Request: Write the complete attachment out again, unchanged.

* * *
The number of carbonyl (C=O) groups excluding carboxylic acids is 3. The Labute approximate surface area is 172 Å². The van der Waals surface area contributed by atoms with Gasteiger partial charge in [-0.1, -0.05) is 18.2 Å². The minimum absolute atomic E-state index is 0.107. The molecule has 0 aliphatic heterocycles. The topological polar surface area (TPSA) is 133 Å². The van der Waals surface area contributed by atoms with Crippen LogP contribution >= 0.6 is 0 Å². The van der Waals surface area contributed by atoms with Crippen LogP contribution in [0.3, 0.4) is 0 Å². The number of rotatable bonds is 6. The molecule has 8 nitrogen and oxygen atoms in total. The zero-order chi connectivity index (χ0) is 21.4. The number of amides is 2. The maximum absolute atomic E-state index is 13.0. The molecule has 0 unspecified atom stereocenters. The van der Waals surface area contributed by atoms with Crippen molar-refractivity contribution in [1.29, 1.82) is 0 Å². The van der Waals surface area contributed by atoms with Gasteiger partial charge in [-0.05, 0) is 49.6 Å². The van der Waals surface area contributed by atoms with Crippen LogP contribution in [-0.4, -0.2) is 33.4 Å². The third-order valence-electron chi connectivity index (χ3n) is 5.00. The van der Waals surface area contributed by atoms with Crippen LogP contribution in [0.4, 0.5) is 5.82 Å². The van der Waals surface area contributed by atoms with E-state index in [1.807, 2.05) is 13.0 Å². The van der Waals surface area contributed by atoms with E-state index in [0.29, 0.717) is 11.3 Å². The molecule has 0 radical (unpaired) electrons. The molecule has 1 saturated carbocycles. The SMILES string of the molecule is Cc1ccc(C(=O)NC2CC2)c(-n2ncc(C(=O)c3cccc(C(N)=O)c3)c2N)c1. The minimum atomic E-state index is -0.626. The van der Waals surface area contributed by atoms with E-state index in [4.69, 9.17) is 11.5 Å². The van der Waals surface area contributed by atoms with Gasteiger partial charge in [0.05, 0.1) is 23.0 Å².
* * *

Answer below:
The number of carbonyl (C=O) groups excluding carboxylic acids is 3. The Labute approximate surface area is 172 Å². The van der Waals surface area contributed by atoms with Gasteiger partial charge in [-0.1, -0.05) is 18.2 Å². The minimum absolute atomic E-state index is 0.107. The molecule has 0 aliphatic heterocycles. The topological polar surface area (TPSA) is 133 Å². The van der Waals surface area contributed by atoms with Crippen LogP contribution >= 0.6 is 0 Å². The van der Waals surface area contributed by atoms with Crippen LogP contribution in [0.3, 0.4) is 0 Å². The number of rotatable bonds is 6. The molecule has 8 nitrogen and oxygen atoms in total. The zero-order chi connectivity index (χ0) is 21.4. The number of amides is 2. The maximum absolute atomic E-state index is 13.0. The molecule has 0 unspecified atom stereocenters. The van der Waals surface area contributed by atoms with Crippen molar-refractivity contribution in [1.29, 1.82) is 0 Å². The van der Waals surface area contributed by atoms with Gasteiger partial charge in [-0.05, 0) is 49.6 Å². The van der Waals surface area contributed by atoms with Crippen LogP contribution in [-0.4, -0.2) is 33.4 Å². The third-order valence-electron chi connectivity index (χ3n) is 5.00. The van der Waals surface area contributed by atoms with Crippen LogP contribution in [0.4, 0.5) is 5.82 Å². The van der Waals surface area contributed by atoms with E-state index in [1.807, 2.05) is 13.0 Å². The van der Waals surface area contributed by atoms with E-state index in [0.29, 0.717) is 11.3 Å². The molecule has 0 radical (unpaired) electrons. The molecule has 1 saturated carbocycles. The SMILES string of the molecule is Cc1ccc(C(=O)NC2CC2)c(-n2ncc(C(=O)c3cccc(C(N)=O)c3)c2N)c1. The minimum atomic E-state index is -0.626. The van der Waals surface area contributed by atoms with E-state index in [4.69, 9.17) is 11.5 Å². The van der Waals surface area contributed by atoms with Gasteiger partial charge in [0.05, 0.1) is 23.0 Å².